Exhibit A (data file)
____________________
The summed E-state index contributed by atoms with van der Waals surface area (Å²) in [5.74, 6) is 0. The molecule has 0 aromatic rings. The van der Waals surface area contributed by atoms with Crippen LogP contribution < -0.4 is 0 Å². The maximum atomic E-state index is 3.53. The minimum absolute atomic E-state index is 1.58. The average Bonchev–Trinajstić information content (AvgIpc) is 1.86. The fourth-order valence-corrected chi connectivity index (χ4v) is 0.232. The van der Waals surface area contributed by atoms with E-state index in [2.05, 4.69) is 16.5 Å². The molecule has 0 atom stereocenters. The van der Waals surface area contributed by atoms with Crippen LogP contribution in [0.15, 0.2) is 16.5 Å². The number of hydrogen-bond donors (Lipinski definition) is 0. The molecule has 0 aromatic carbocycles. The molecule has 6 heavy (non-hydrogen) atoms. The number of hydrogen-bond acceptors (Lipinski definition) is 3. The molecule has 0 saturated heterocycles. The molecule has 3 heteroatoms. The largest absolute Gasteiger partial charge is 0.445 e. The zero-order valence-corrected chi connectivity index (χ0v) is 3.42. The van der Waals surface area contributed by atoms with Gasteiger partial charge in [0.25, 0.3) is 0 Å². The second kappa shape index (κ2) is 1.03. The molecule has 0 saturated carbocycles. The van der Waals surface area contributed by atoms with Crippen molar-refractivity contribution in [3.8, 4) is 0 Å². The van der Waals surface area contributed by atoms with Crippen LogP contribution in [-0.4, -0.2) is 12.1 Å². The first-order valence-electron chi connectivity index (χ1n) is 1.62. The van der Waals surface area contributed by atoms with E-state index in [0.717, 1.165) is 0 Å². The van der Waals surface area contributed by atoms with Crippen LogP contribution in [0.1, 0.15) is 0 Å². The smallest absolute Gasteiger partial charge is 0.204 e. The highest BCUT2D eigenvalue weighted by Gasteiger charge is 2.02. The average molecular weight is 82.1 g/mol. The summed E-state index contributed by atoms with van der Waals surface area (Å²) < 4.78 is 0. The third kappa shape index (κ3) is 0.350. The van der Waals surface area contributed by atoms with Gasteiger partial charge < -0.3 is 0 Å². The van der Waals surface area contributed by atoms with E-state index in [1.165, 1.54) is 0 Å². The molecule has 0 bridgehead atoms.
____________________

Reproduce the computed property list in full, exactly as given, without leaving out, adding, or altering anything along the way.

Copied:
The summed E-state index contributed by atoms with van der Waals surface area (Å²) in [5.74, 6) is 0. The molecule has 0 aromatic rings. The van der Waals surface area contributed by atoms with Crippen LogP contribution < -0.4 is 0 Å². The maximum atomic E-state index is 3.53. The minimum absolute atomic E-state index is 1.58. The average Bonchev–Trinajstić information content (AvgIpc) is 1.86. The fourth-order valence-corrected chi connectivity index (χ4v) is 0.232. The van der Waals surface area contributed by atoms with E-state index in [2.05, 4.69) is 16.5 Å². The molecule has 0 atom stereocenters. The van der Waals surface area contributed by atoms with Crippen LogP contribution in [0.15, 0.2) is 16.5 Å². The number of hydrogen-bond donors (Lipinski definition) is 0. The molecule has 0 aromatic carbocycles. The molecule has 6 heavy (non-hydrogen) atoms. The number of hydrogen-bond acceptors (Lipinski definition) is 3. The molecule has 0 saturated heterocycles. The molecule has 3 heteroatoms. The largest absolute Gasteiger partial charge is 0.445 e. The zero-order valence-corrected chi connectivity index (χ0v) is 3.42. The van der Waals surface area contributed by atoms with Gasteiger partial charge in [0.25, 0.3) is 0 Å². The second kappa shape index (κ2) is 1.03. The molecule has 0 saturated carbocycles. The van der Waals surface area contributed by atoms with Crippen molar-refractivity contribution in [3.8, 4) is 0 Å². The van der Waals surface area contributed by atoms with Crippen LogP contribution in [-0.4, -0.2) is 12.1 Å². The first-order valence-electron chi connectivity index (χ1n) is 1.62. The van der Waals surface area contributed by atoms with E-state index in [0.717, 1.165) is 0 Å². The van der Waals surface area contributed by atoms with Crippen LogP contribution in [0.1, 0.15) is 0 Å². The smallest absolute Gasteiger partial charge is 0.204 e. The highest BCUT2D eigenvalue weighted by Gasteiger charge is 2.02. The average molecular weight is 82.1 g/mol. The summed E-state index contributed by atoms with van der Waals surface area (Å²) < 4.78 is 0. The third kappa shape index (κ3) is 0.350. The van der Waals surface area contributed by atoms with Gasteiger partial charge < -0.3 is 0 Å². The van der Waals surface area contributed by atoms with E-state index in [1.165, 1.54) is 0 Å². The molecule has 0 bridgehead atoms.